IMPULSE CONTROL AND ANGER MANAGEMENT:
Note: Although the SOGIA does not currently have a specialist for specific impulse control disorders (e.g., pyromania, gambling, trichotillomania), clinicians are able to provide impulse control skills and therapy to support the underlying issues that contribute to impulsive behaviors (e.g., depression, anxiety, anger).
Impulse Control is generalized as the lack of self-control, meaning, the inability to control feelings and emotions and the potential action urges associated with them. Some impulse control disorders are very specific and are diagnosed in childhood (e.g., intermittent explosive disorder, kleptomania—stealing). While others, may appear later in life due to emerging problems and do not have a specific diagnosis (e.g., emotional eating, impulsive buying). Additionally, other mental health diagnoses may have a lack of impulse control as part of the symptoms (e.g., attention deficit hyperactivity disorder). Left undiagnosed or untreated impulsive disorders or behaviors, especially those that are high-risk or even dangerous (e.g., driving at high speeds—road rage), can lead to lasting harmful effects.
Anger Management is the collective use of both internal and external skills that people can use to cope with and tolerate forms of anger (e.g., irritated, mad, enraged) or behaviors triggered by anger (e.g., yelling, fighting). Anger is an instinctive reaction to perceived threats (e.g., potential loss of resources or physical threat). Although anger has been considered a “negative” emotion, anger can be a catalyst for change that when tapped can propel one into action or support perseverance (e.g., not giving up on a difficult project). Anger does not necessarily mean you have a problem until you are unable to avoid problem behaviors, unable to manage or tolerate anger, has repeated unjustified high levels of reactive anger (e.g., screaming at a clerk for a simple mistake), or are angry for longer periods of time. Most people with anger management issues will later experience regret, embarrassment, shame, and guilt, which can later make them more vulnerable to reactive anger again.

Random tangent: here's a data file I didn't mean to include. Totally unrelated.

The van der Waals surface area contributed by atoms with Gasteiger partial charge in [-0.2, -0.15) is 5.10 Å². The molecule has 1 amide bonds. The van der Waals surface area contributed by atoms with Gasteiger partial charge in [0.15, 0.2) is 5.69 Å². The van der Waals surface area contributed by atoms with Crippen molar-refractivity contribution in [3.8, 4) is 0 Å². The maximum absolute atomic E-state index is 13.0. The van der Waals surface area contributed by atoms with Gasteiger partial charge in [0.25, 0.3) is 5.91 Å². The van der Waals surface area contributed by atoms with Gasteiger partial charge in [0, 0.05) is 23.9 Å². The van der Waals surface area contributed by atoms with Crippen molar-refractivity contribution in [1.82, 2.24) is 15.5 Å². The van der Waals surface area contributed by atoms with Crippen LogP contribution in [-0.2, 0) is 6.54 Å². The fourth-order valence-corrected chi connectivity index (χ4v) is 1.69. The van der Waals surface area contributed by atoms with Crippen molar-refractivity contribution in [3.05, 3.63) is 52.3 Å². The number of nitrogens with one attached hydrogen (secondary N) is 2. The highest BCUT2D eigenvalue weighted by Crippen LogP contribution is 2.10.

The three types of anger are:
Although both disorders share the same inability to control feelings or emotions, symptoms may vary.
Impulse control symptoms may vary depending on which disorder is present. Some symptoms include:
Anger has the potential to cause emotional and physical symptoms. Many symptoms tend to be normal on occasion, however, a person who experiences symptoms more often should seek help.
Anger symptoms include:
Like most mental health disorders, the specific\ causes of impulse control issues are unknown, however, researchers have found links in genetics, environment and neurology—brain differences. On the other hand, anger management problems can be triggered by stress, family problems, and financial issues. For others, anger management issues can be linked with alcoholism, drug use, anxiety, PTSD, and depression.
Both impulse control and anger management problems can be diagnosed and treated with therapy. For example, Cognitive Behavioral Therapy can be used to support the client in understanding the relationships between thoughts, physical reactions, impulsive/angry behaviors, and emotions. Some strategies may include the development of delayed gratification skills, emotion coping skills, and reframing/challenging thoughts that contribute to problem behaviors. Additionally, Dialectical Behavior Therapy (DBT) has also been shown to have great success with the decrease in impulse control and anger management problems. This therapy is founded in CBT and adds mindfulness skills, distress tolerance skills, interpersonal effectiveness skills, and emotion regulation skills.
Reach out to us to request an appointment
or complete our form
Best Day for Your Appointment:
By clicking “Submit” for this form via the SOGIA website, you acknowledge and accept the risks of communicating your health information via this unencrypted email and electronic messaging system and wish to continue despite those risks. By clicking "Submit" you agree to hold SOGIA harmless for disclosure, access, or unauthorized use of your protected health information (e.g., name, email, and phone number) sent via these electronic means.